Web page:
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Fears of Fiscal Cliff Prompt Action Now

Tax experts don’t know if Congress and President Barack Obama will reach some sort of accord to avoid “the fiscal cliff” — a combination of tax hikes and spending cuts many think would put the country in recession.

And they don’t know, even if an accord is reached, whether it will limit tax deductions, change tax rates or eliminate rules that benefit some investors.

“We know two things,” said Chuck Baracco, a certified public accountant and partner at The Bonadio Group. “We know taxes on capital gains are going up at least 3.8 percent, and we know taxes aren’t going down.”

The 3.8 percent tax increase won’t affect everyone. It is a Medicare tax, part of the Affordable Care Act, the law often referred to as “Obamacare,” that will apply to investment income of single taxpayers who make more than $200,000 or couples who make more than $250,000.

For high earners, that tax hike will show up in a 0.9 percent increase in payroll deductions, said Carolyn Lawless, a CPA and principal at Testone, Marshall & Discenza. Taxpayers will pay the remaining 2.9 percent when they file their tax returns, she said.

Beyond that, tax experts are forced to advise their clients based on informed assumptions.

“This year, I think it’s driving all accountants mad,” said Lawless.

Given the known increase in taxes on investments, attorney Richard Sargent is telling clients that if they plan to sell stocks in the next several months, they’re better off doing it before December ends.

“Because we don’t know what tax rates will be, sell it now,” Sargent said from his office at Tully Rinckey, a law firm with offices in Syracuse.

The savings can be dramatic, said Gary Grossman, of Grossman St. Amour CPAs, the firm formerly known as Green & Seifter.

Grossman offered an example: An investor who bought stock for $50,000 and earned 6 percent per year until it was worth $100,000 could save 54 percent in taxes by selling before Dec. 31 rather than waiting until the New Year.

“You’re better off harvesting it now,” he said.

Tax changes aren’t a concern only for high earners or those who live off investments. Social Security payroll taxes are scheduled to return to 6.2 percent from the 4.2 percent rate they were held at the past two years.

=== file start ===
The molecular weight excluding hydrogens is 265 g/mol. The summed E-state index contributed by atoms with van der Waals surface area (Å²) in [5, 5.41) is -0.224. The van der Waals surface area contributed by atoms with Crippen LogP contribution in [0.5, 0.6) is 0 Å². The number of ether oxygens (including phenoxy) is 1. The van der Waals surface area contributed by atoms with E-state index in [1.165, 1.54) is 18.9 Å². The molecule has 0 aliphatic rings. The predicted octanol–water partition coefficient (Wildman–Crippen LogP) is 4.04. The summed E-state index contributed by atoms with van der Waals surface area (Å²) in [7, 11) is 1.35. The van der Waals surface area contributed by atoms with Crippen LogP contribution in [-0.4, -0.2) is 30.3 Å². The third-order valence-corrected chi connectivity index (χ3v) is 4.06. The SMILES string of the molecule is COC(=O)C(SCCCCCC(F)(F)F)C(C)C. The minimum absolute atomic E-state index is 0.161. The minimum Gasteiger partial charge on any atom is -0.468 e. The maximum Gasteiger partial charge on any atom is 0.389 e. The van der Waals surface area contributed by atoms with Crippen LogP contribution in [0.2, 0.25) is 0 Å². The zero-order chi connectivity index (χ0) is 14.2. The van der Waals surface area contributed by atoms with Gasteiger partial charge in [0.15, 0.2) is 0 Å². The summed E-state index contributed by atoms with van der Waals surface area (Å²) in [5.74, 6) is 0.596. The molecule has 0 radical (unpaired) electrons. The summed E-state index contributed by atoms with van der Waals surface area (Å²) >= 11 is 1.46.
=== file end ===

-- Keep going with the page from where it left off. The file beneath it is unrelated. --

“For a family that has wage income of $75,000, it’s a $1,500 issue,” said Sargent.

“That’s another reason to shift wages,” Grossman said.

Clients who have bonuses or other income they can shift from one year to another often push it into the future, deferring taxes until later. But with the president pushing for tax rate increases for high earners, experts are advising clients to take the revenue — and pay the taxes — now.

For some it might make sense to pay extra taxes now.

For instance, Lawless said, someone with a conventional individual retirement account should consider converting it to a Roth IRA. Contributions to a conventional IRA are not taxed. Contributions to a Roth IRA are taxed, but withdrawals are not taxed.

Rising tax rates — for top earners, the rate is set to rise from 35 percent to 39.6 percent plus the 3.8 percent Medicare tax — suggest it’s better to convert a conventional IRA to a Roth IRA and pay the taxes this year.

The simple uncertainty about next year’s tax rules might make it a good idea for businesses to buy equipment now, rather than wait, said Baracco. He said tax changes might make it beneficial to depreciate a piece of equipment rather than to take a deduction for it. If a company gets a filing extension, it can have until Sept. 15 to figure out how to handle the matter. He expects the tax picture will be clearer by then.

Don’t buy the equipment just for tax reasons, Baracco said. For his clients, he said, “if it makes good business sense and has a tax impact involved, then they’ll do it.”

“Don’t let the tax tail wag the dog,” Grossman said.

The goal isn’t to minimize taxes, it’s to maximize after-tax earnings.

Grossman said it seems clear high earners will be paying more in taxes and will have to make up for the difference. People, even high earners, “tend to live at a level very close to their income,” he said.

If people have to pay more in taxes, they are going to reduce spending somewhere else.

“It’s going to have a major impact on the quality of life in our country,” Grossman said. “Maybe this needs to happen, but it’s not going to be pretty.”

The season to ‘gift’

Tax experts advise against acting rashly out of fear, but there are some areas where moving fast might bring dramatic tax savings.

The estate tax exempts the first $5.12 million of an individual estate and $10.24 million for a couple. If the Bush tax cuts lapse, that exemption will drop to $1 million for an individual and $2 million for a couple. The decline in the exemption means that someone leaving investments, a business or other assets to their children might want to consider “gifting” some of the assets now.

Here’s an example: A business owner has $6.12 million in assets and gives them to his children in the form of gifts this year. The first $5.12 million is exempt from federal taxes. On the remaining $1 million, he would pay a maximum tax rate of 35 percent, so the most that would be paid in taxes is $350,000.

If the Bush tax cuts lapse and the business owner dies, his heirs would find $1 million is exempt from taxes and the new maximum rate on the remaining $5.12 million had climbed to 55 percent. Taxes would top $2.8 million.

CPA Chuck Baracco said “the word on the street” is that lawmakers will compromise with a $3.5 million exemption and a maximum rate of 54 percent. “Either way you are losing some of that exemption,” he said. “But, anything could happen.”


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